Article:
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After I had typed a long command in the bash, i determined not to execute it for some reason. But i just wanted to start a new line without clear the command. That command was still on the screen? Somebody help me?

#I typed as below:
$>find -name "filepattern" -exec grep "hello" {} \;

#I wanted as below without executing the 'find' command.
$>find -name "filepattern" -exec grep "hello" {} \;
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up vote 3 down vote accepted

You can use ctrlc to 'cancel' a command you've typed.

My testing, on OS X:

bash-3.2$ find -name "filepattern" -exec grep "hello" {} \; <ctrl+c>

bash-3.2$ /bin/bash -version
/bin/bash -version
GNU bash, version 3.2.48(1)-release (x86_64-apple-darwin12)
Copyright (C) 2007 Free Software Foundation, Inc.
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That will clear the command – Lars Noschinski Dec 11 '12 at 12:40
@cebewee It doesn't in bash 3.2 on OS X. What version are you using? – simont Dec 11 '12 at 12:41
it works for me! thanks! – kino lucky Dec 11 '12 at 12:44
@simont bash 4.2.36 for me. To clarify. With "clear" I mean that the line I typed and canceled with ctrl-c is not executed and also not entered into the history, so I cannot easily recover it afterwards. It is still displayed in the terminal, though. – Lars Noschinski Dec 11 '12 at 22:16

A useful bash shortcut is Alt# to comment out the current command.

For example:

$ find -name "filepattern" -exec grep "hello" {} \; <Alt+#>
$ #find -name "filepattern" -exec grep "hello" {} \; 

I like this because it stores the command in your history. You can then go back to it, remove the # and run it. With Ctrl+C you lose the command you have written.

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Alt-# does nothing on my version of Bash, Ctrl-# however does the thing you describe (although unreliably, wonder what causes that) – Lars Noschinski Dec 11 '12 at 22:20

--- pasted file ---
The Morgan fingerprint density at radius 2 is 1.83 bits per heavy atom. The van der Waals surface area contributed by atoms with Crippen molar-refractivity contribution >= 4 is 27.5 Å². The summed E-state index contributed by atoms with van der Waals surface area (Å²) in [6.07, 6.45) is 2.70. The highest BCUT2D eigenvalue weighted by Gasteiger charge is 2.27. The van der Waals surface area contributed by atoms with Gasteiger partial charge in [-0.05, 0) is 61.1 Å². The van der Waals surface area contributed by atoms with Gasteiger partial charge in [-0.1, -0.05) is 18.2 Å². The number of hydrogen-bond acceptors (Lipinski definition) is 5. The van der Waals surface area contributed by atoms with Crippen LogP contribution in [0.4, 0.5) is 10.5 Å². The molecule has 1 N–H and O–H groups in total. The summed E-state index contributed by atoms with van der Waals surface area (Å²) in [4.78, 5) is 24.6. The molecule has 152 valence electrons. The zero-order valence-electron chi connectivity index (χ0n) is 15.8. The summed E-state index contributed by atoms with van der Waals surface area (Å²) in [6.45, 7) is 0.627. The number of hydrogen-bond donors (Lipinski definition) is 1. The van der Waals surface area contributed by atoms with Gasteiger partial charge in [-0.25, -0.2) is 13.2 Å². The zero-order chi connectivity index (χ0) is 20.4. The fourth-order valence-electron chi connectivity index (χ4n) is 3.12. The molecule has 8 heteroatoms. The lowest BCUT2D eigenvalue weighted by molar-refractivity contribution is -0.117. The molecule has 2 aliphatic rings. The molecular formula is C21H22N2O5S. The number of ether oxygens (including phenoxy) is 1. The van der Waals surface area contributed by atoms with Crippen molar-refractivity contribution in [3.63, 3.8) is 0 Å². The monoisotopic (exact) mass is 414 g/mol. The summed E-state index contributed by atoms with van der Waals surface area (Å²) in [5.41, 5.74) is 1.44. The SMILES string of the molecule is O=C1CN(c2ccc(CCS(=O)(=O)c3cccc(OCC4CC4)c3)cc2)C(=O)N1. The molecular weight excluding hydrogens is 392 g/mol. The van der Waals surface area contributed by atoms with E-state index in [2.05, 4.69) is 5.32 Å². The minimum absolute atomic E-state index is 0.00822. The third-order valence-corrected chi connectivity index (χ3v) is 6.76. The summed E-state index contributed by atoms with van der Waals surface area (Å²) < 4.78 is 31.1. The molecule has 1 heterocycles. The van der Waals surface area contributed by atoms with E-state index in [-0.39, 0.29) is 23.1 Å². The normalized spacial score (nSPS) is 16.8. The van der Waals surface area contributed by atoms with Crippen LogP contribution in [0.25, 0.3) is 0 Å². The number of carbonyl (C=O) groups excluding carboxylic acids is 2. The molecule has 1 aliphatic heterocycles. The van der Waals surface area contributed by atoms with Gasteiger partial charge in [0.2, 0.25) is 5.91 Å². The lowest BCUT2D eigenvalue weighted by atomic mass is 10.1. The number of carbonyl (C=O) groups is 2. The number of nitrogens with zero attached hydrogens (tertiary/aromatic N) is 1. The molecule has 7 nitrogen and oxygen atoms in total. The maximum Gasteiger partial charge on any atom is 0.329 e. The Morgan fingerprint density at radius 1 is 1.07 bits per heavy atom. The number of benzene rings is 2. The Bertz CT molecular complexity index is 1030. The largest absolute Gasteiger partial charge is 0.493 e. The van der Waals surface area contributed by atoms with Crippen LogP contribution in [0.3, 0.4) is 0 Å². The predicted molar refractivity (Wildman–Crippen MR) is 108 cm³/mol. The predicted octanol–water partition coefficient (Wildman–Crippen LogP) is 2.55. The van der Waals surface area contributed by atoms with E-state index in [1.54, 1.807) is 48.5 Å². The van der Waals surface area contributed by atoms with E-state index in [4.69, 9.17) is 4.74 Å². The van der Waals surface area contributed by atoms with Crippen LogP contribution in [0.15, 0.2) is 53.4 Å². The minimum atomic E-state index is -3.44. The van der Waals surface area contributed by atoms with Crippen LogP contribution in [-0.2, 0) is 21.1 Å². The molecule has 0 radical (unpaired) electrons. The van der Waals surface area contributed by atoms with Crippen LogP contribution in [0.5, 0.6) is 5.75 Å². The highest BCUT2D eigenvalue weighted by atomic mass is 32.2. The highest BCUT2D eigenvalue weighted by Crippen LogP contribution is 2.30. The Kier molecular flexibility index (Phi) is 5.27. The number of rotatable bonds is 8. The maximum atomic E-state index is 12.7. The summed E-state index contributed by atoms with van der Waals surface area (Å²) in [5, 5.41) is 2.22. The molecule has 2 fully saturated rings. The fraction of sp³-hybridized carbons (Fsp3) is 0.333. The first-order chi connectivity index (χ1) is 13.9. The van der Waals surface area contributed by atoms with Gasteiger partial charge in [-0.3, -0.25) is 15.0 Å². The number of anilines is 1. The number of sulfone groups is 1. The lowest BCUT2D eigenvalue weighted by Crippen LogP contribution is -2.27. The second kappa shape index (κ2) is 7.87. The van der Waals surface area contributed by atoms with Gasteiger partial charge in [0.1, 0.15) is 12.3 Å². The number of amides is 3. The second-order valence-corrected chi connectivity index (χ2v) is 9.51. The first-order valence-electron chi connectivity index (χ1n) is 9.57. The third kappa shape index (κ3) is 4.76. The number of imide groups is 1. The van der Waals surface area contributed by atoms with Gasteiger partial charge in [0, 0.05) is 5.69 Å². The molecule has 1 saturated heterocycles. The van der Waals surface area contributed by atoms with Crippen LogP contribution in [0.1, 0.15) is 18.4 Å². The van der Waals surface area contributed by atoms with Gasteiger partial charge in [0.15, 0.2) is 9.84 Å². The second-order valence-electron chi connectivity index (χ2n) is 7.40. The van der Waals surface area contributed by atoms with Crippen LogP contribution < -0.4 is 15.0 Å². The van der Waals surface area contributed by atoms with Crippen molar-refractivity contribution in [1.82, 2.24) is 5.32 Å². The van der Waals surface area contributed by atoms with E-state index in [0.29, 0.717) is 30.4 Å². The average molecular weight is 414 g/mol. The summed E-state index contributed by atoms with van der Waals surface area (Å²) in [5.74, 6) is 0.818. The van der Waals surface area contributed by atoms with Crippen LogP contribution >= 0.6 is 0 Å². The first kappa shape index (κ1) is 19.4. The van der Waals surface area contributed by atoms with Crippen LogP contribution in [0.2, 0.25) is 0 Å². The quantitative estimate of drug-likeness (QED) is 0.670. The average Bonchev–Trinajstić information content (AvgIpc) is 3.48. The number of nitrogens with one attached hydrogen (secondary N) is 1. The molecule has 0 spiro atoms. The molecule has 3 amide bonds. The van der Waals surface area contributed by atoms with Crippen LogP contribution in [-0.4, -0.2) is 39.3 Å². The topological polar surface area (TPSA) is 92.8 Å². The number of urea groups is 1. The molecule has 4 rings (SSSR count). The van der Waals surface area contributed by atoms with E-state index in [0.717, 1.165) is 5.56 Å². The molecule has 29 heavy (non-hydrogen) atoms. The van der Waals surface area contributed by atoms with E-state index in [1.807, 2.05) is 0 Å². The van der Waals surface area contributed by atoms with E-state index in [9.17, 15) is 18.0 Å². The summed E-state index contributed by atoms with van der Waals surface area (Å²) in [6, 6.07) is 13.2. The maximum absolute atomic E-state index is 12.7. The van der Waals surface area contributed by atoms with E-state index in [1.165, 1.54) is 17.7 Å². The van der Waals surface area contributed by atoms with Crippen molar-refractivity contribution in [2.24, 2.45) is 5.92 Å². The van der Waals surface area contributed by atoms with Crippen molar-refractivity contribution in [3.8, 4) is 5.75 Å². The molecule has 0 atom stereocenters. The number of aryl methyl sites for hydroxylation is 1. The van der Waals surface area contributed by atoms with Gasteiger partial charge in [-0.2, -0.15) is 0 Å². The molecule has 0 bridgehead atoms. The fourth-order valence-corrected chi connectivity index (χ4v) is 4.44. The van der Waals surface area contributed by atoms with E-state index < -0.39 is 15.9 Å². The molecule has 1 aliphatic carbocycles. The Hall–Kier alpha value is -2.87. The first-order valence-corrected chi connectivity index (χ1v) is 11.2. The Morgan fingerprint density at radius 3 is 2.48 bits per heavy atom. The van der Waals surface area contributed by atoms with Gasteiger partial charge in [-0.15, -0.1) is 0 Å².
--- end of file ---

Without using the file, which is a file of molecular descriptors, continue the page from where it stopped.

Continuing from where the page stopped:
Run bind -P | grep insert-comment to see what your binding is. Mine is \M-# and the meta key is Alt on a PC. – dogbane Dec 12 '12 at 9:33
Good to know. Its"\e#" for me. This is also mapped to Alt-# (or ESC-#) on my machine. There is a conflict my keyboard layout, so this issue is solved. I could rebind this key with the bind command. – Lars Noschinski Dec 12 '12 at 9:55
What is 'bind'? I don't have the command. I'm using arch linux. – kino lucky Dec 13 '12 at 9:24
@kinolucky "bind" is a bash built-in to "[d]isplay current readline key and function bindings, bind a key sequence to a readline function or macro, or set a readline variable." See "man bash" for details. It's possible you're using a different shell (such as tcsh, ksh, or zsh) – TML Mar 25 '13 at 5:27

ctrlu gives you a new line to start with. You can continue with the old command which you were typing earlier using ctrly

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One ad-hoc solution is to add a '#' add the beginning of the current line to turn it into a comment.

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Very intereting and it's useful. – kino lucky Dec 11 '12 at 12:45

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